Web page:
If a deadline is set by the leader, I need to be able to give it my best shot and then turn my work in on time, knowing full well that my proposal might need revision, that it might even need to be redone entirely. If I delay because it’s not perfect, I slow down the process and make it harder for the leader to make the next set of decisions. Getting it done, though, however imperfectly, might just be the catalyst that gives my leader a new and important idea. If I don’t turn it in, or if I turn in a proposal that simply meets the status quo (no creative risk, no imagination), that idea may never get hatched in my leader’s mind at all. Every task we complete in response to our leader is an opportunity for collaborative excellence.
There are also times when we’ll be asked to change our work, or to move in a different direction completely. If we’re operating under the influence of perfectionism, it might be hard to see other ways of doing the same thing. Remember: perfectionism is a negative judgement loop. It closes off our creativity with the fear of making mistakes and doing it “wrong.” Flexibility in our thinking returns when we commit to striving for excellence no matter what we’re asked to do.
Finally, when we allow ourselves to be imperfect, to take risks and experience “productive failure,” we are much more able to allow our leaders to do the same thing. This is one of the greatest gifts, I believe, that we can offer our leaders, both on the dance floor and at work. It relieves what can be a crushing amount of pressure, and helps the leader to relax, reconnect to her vision, and see (and therefore give) clear directions.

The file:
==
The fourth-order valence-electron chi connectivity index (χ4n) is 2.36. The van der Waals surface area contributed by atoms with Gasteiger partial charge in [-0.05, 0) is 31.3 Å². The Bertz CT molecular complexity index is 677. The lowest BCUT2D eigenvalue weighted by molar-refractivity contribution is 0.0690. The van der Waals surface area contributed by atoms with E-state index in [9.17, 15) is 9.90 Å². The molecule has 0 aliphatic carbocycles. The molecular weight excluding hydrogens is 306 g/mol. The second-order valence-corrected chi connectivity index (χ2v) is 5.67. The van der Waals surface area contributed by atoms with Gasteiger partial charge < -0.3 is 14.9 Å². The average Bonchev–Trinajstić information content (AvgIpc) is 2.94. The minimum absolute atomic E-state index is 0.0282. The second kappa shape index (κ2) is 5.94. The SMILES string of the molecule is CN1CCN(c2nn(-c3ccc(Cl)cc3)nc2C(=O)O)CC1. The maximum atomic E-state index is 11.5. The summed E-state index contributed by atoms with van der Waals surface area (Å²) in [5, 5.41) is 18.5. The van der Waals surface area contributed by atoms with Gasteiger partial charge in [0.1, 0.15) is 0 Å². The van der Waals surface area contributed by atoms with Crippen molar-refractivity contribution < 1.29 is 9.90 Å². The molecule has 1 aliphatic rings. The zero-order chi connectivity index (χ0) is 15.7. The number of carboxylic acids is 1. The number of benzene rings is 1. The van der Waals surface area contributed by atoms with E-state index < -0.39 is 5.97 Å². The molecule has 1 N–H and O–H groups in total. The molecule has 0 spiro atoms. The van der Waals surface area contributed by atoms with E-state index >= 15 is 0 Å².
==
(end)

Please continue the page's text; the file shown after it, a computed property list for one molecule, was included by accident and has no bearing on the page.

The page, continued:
Staying engaged with the leader in the moment of her mistake can smooth out a rough moment in a dance, keeping the couple rotating safely around the floor, and it can also save a company very real time and money. If a project manager (in the role of leader) makes a budgeting error in front of a client, an engaged follower on the team might gracefully enter the conversation to clarify or add relevant information. If we are accustomed to the perfectionist paradigm, however, a mistake like this might paralyze us and leave the leader isolated.
Similarly, if the same manager forgets to inform a business partner about a meeting, an engaged follower might reach out to connect by teleconference at the last minute. If we’re thrown off by the leader’s mistake, we might be too busy assigning blame to even think of this possibility. Focusing on excellence reminds us that mistakes and missteps are normal, and that staying present is what enables us to find spontaneous ways to keep moving regardless of circumstances.
When I lead on the dance floor, my own most creative moments are always with followers who are pursuing a sense of creative excellence. When I’m leading someone who’s trying to be perfect, it’s actually much harder for me to tap into my own creativity, because, for me, it's dialogue and exchange that takes the dance higher. When I switch to the follower role, it's sometimes easy to forget this, and slip into right/wrong thinking. Stepping away from the fear and anxiety of perfectionism allows me, instead, to cultivate the creative dialogue that serves both partners.
Stay tuned next week for the final installment of this series, when we’ll replace Stereotype #3: Passivity with Empowered Quality #3: Readiness.
Do you have an example of how the pursuit of excellence influenced your Followership? Please leave your story in the comments!